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9 Tips for a Safe Summer with Your Dog

this post is part of a special safety series supported by Tom and Cindy Love in memory of their dog Gizmo

We all look forward to the sunny summer months. But when temperatures rise, they bring potential dangers for our furry friends. Check out these tips to keep your dog safe in the summer heat.

1. Rethink Your Routine. Pets need exercise all year round, but with the summer heat, that noontime run might not be the best choice. Remember that dogs can’t cool themselves as well as you can. Consider shorter, more frequent activities instead of long runs or hikes. Also, try to plan exercise for the early morning or evening, when temps are lower.

dog drinking water2. Water, Water, Water! If you’re thirsty, your dog is even thirstier. Dogs need more water than people do, so make sure you provide 24/7 access to clean, fresh water. When you head outside, especially in summer heat, always bring extra water so you can keep your pup hydrated. Also, at home water is a great way to cool off – you can give your dog a dip in a kiddie pool or time to play in the sprinkler.

3. Seek out Shade. Whenever you’re spending time outside with your dog in the heat, be sure to take breaks in a shady spot. Also, keep in mind that just like people, dogs with thinner coats can get sunburned. If you plan to be outside for an extended period, ask your vet if you should use a dog-specific sunscreen. (Don’t use a human sunscreen – they can be toxic for pets!)

4. Watch for Heatstroke. Dogs release heat by panting and sweating through their paws. If they can’t release enough heat, they’re in danger of heatstroke – a medical emergency that needs immediate treatment. Common signs of heatstroke include exaggerated panting, glazed eyes, bright red or purple gums, trouble standing or walking and vomiting. If you think your dog is having heatstroke, contact your vet immediately.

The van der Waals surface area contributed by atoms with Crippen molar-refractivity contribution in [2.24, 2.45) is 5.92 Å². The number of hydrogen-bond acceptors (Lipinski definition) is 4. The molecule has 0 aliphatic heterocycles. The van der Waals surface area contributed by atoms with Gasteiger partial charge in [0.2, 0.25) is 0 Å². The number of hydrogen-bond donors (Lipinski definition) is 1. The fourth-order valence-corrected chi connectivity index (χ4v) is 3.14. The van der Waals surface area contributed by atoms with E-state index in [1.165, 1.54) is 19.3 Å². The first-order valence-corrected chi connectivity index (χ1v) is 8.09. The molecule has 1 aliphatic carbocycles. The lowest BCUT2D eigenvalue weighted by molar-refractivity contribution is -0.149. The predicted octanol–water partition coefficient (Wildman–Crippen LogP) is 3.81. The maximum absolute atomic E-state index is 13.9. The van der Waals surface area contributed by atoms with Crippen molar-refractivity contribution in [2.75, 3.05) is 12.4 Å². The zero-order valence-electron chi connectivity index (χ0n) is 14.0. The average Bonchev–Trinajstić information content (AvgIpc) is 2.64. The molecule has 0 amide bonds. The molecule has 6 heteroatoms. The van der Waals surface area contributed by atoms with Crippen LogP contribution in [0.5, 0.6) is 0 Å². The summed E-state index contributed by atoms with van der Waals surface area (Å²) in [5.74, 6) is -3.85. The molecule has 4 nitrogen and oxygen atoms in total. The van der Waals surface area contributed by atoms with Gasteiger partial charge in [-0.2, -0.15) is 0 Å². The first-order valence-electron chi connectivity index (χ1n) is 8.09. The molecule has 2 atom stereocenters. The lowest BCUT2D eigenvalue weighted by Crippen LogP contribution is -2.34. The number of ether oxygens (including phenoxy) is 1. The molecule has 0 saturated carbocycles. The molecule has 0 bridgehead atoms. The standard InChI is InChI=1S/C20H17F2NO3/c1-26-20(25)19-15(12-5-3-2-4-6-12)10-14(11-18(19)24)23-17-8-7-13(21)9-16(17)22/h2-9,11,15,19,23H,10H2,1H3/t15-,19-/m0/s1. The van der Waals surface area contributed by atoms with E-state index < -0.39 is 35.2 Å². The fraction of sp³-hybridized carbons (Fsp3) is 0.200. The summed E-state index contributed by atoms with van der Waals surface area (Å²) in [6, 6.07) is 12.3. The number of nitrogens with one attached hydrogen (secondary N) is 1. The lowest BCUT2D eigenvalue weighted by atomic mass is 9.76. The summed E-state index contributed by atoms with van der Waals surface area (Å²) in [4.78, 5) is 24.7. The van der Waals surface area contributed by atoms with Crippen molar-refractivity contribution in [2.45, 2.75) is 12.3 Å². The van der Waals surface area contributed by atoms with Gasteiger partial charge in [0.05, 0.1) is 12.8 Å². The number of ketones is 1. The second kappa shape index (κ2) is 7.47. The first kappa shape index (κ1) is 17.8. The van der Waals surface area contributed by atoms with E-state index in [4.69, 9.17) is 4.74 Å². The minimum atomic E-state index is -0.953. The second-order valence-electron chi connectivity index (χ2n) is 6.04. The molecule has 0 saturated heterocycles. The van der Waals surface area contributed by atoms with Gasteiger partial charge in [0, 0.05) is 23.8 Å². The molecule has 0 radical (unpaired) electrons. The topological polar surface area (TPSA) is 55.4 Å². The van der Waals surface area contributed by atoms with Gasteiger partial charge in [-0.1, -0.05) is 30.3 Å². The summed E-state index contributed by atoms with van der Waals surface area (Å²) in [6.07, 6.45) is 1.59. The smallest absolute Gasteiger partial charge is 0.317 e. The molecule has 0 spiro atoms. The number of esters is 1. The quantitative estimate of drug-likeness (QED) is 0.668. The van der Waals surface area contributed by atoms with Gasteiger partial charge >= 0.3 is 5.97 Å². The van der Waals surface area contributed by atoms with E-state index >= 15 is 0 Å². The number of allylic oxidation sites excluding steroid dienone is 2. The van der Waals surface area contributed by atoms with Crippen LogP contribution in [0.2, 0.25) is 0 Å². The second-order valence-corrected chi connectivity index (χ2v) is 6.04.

5. No Hot Cars, Ever! Leaving a dog alone in a car is one of the most dangerous things you can do. Even in the shade, the temperature in a car can rise by 35 degrees in just 30 minutes. Cracking a window doesn’t help. Check out this video for more about this important safety measure.

6. Protect those Paws. Many outdoor surfaces can get dangerously hot in summer, including pavement, wood decking, sand and truck beds. In fact, they can stay hot for hours after the sun goes down. Before letting your dog stand on or walk across them, put your hand on the surface for 10 seconds. If it’s too hot for your hand, it’s too hot for your dog’s paw. Consider booties or avoid hot surfaces. And, if you see signs of a burn, such as limping, licking at the feet or a color change in paw pads, contact your vet.

dog sitting in field7. Keep Parasites Away. Ticks are more common in the warm summer months and can attach to your dog while walking through grassy or wooded areas. They can transmit diseases like Lyme disease or Rocky Mountain spotted fever to dogs and people. Fleas are also a bigger problem when the weather is warm. Talk with your vet about preventing parasites and learn to check your dog’s skin for ticks after being outside.

8. Know When to Stay Home. Everything’s more fun with your best friend along, but sometimes it’s safer to leave them at home. If you’re heading out for outdoor summer activities, consider the temperature, humidity and availability of water and shade. If you aren’t sure they’ll be safe, leave them at home with lots of fresh water (and a pet sitter if you’ll be gone an extended time!).

9. Talk with Your Vet. If you have questions about what’s safe for your dog, talk with your veterinarian. Based on your pet’s size, age, health and breed, they can make recommendations about how much exercise is okay in hot weather, how much water to provide, and any issues you should look for.

Here are some additional resources to help:

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